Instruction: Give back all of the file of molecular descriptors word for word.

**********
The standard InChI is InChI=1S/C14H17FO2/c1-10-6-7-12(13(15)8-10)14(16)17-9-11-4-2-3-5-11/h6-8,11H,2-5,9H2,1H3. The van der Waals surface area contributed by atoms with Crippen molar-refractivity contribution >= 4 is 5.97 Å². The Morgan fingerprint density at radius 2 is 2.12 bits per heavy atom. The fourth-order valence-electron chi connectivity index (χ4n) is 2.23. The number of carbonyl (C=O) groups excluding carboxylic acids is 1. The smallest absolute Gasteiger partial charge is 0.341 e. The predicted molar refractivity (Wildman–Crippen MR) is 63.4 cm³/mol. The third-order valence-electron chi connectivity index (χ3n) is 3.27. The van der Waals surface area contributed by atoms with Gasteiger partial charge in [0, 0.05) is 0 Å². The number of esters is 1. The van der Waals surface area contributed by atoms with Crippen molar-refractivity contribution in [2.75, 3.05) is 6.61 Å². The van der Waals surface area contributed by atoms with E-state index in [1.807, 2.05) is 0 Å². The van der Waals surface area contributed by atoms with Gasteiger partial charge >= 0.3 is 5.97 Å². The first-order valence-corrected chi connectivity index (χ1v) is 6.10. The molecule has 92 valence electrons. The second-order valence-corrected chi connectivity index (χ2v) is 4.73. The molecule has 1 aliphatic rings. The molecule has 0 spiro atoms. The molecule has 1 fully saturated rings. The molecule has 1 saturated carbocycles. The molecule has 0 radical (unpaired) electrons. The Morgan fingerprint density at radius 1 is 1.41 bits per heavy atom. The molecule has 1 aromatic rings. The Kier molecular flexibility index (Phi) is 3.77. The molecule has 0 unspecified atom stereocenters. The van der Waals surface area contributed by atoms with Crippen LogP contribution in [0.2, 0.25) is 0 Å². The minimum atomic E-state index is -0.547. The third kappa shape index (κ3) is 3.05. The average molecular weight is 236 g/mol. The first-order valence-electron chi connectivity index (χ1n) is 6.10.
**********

The standard InChI is InChI=1S/C14H17FO2/c1-10-6-7-12(13(15)8-10)14(16)17-9-11-4-2-3-5-11/h6-8,11H,2-5,9H2,1H3. The van der Waals surface area contributed by atoms with Crippen molar-refractivity contribution >= 4 is 5.97 Å². The Morgan fingerprint density at radius 2 is 2.12 bits per heavy atom. The fourth-order valence-electron chi connectivity index (χ4n) is 2.23. The number of carbonyl (C=O) groups excluding carboxylic acids is 1. The smallest absolute Gasteiger partial charge is 0.341 e. The predicted molar refractivity (Wildman–Crippen MR) is 63.4 cm³/mol. The third-order valence-electron chi connectivity index (χ3n) is 3.27. The van der Waals surface area contributed by atoms with Gasteiger partial charge in [0, 0.05) is 0 Å². The number of esters is 1. The van der Waals surface area contributed by atoms with Crippen molar-refractivity contribution in [2.75, 3.05) is 6.61 Å². The van der Waals surface area contributed by atoms with E-state index in [1.807, 2.05) is 0 Å². The van der Waals surface area contributed by atoms with Gasteiger partial charge >= 0.3 is 5.97 Å². The first-order valence-corrected chi connectivity index (χ1v) is 6.10. The molecule has 92 valence electrons. The second-order valence-corrected chi connectivity index (χ2v) is 4.73. The molecule has 1 aliphatic rings. The molecule has 0 spiro atoms. The molecule has 1 fully saturated rings. The molecule has 1 saturated carbocycles. The molecule has 0 radical (unpaired) electrons. The Morgan fingerprint density at radius 1 is 1.41 bits per heavy atom. The molecule has 1 aromatic rings. The Kier molecular flexibility index (Phi) is 3.77. The molecule has 0 unspecified atom stereocenters. The van der Waals surface area contributed by atoms with Crippen LogP contribution in [0.2, 0.25) is 0 Å². The minimum atomic E-state index is -0.547. The third kappa shape index (κ3) is 3.05. The average molecular weight is 236 g/mol. The first-order valence-electron chi connectivity index (χ1n) is 6.10.